Knee pain persisting for more than 6 weeks, or associated with difficulty in stair climbing or squatting/ cross leg sitting, may be due to Knee Arthritis.
Knee Arthritis may develop secondary to degenerative process (OsteoArthritis) or chronic inflammatory changes (Rheumatoid Arthritis); less commonly it may be due to Uric Acid crystal deposition (UrateArthropathy); or sometimes after an injury or fracture around the joint (Post Traumatic Arthritis)
Arthritis develops secondary to loss of articular cartilage in the knee joint. There are three compartments, which may be affected in isolation, or together. Medial compartment arthritis is common in degenerative pathology. Lateral compartment arthritis is common in Rheumatoid patients. Patellofemoral arthritis leads to predominant pain in the front of the knee joint, and may be co-existent with medial or lateral compartment involvement.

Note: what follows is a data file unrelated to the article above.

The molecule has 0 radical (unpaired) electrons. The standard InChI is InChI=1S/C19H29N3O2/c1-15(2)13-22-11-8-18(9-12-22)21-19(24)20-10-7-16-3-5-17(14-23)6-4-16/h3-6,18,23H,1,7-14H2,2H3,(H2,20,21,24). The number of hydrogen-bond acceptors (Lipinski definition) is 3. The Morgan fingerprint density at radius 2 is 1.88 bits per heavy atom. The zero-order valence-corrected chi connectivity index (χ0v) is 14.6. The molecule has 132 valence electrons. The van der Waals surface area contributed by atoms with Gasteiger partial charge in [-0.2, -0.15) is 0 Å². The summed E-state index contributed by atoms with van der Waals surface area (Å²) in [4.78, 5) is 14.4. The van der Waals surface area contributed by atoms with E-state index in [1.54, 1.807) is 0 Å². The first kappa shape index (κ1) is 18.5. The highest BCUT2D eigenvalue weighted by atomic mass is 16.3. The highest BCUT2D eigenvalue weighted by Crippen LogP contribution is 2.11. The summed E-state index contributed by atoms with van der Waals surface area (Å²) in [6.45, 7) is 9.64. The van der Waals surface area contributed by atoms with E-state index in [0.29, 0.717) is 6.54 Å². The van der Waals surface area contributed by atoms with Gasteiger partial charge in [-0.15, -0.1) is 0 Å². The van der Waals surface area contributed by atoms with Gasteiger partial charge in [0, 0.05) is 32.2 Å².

Knee Arthritis in early stages typically presents with difficulty in squatting/ cross leg sitting or difficulty in climbing stairs. Gradually over a period of months, these changes become more profound causing restriction in activities of daily living. Pain is often associated with swelling and stiffness.
As Knee Arthritis progresses, patients notice gradual bowing of legs or difficulty in moving knee joint through the full range.